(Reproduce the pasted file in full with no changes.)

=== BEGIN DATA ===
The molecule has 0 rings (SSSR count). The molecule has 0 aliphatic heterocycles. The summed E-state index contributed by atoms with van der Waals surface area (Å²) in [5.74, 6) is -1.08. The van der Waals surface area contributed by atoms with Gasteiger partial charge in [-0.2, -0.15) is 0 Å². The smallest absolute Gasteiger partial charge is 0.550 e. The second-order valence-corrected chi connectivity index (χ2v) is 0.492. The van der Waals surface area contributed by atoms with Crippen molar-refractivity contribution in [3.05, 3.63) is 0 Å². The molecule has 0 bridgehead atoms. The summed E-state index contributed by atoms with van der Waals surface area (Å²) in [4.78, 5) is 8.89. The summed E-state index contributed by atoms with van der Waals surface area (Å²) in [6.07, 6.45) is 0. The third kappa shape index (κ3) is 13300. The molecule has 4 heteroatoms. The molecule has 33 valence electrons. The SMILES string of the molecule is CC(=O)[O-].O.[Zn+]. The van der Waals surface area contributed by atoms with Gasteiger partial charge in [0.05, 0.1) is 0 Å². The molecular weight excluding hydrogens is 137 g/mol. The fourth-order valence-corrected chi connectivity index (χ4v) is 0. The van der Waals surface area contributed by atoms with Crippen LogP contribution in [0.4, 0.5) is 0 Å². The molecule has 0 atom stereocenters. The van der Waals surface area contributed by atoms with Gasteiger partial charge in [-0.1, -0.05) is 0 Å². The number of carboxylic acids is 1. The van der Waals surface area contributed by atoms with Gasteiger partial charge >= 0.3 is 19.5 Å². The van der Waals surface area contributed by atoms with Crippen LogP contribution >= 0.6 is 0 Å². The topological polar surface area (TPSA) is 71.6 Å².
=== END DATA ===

The molecule has 0 rings (SSSR count). The molecule has 0 aliphatic heterocycles. The summed E-state index contributed by atoms with van der Waals surface area (Å²) in [5.74, 6) is -1.08. The van der Waals surface area contributed by atoms with Gasteiger partial charge in [-0.2, -0.15) is 0 Å². The smallest absolute Gasteiger partial charge is 0.550 e. The second-order valence-corrected chi connectivity index (χ2v) is 0.492. The van der Waals surface area contributed by atoms with Crippen molar-refractivity contribution in [3.05, 3.63) is 0 Å². The molecule has 0 bridgehead atoms. The summed E-state index contributed by atoms with van der Waals surface area (Å²) in [4.78, 5) is 8.89. The summed E-state index contributed by atoms with van der Waals surface area (Å²) in [6.07, 6.45) is 0. The third kappa shape index (κ3) is 13300. The molecule has 4 heteroatoms. The molecule has 33 valence electrons. The SMILES string of the molecule is CC(=O)[O-].O.[Zn+]. The van der Waals surface area contributed by atoms with Gasteiger partial charge in [0.05, 0.1) is 0 Å². The molecular weight excluding hydrogens is 137 g/mol. The fourth-order valence-corrected chi connectivity index (χ4v) is 0. The van der Waals surface area contributed by atoms with Crippen LogP contribution in [0.4, 0.5) is 0 Å². The molecule has 0 atom stereocenters. The van der Waals surface area contributed by atoms with Gasteiger partial charge in [-0.1, -0.05) is 0 Å². The number of carboxylic acids is 1. The van der Waals surface area contributed by atoms with Gasteiger partial charge >= 0.3 is 19.5 Å². The van der Waals surface area contributed by atoms with Crippen LogP contribution >= 0.6 is 0 Å². The topological polar surface area (TPSA) is 71.6 Å².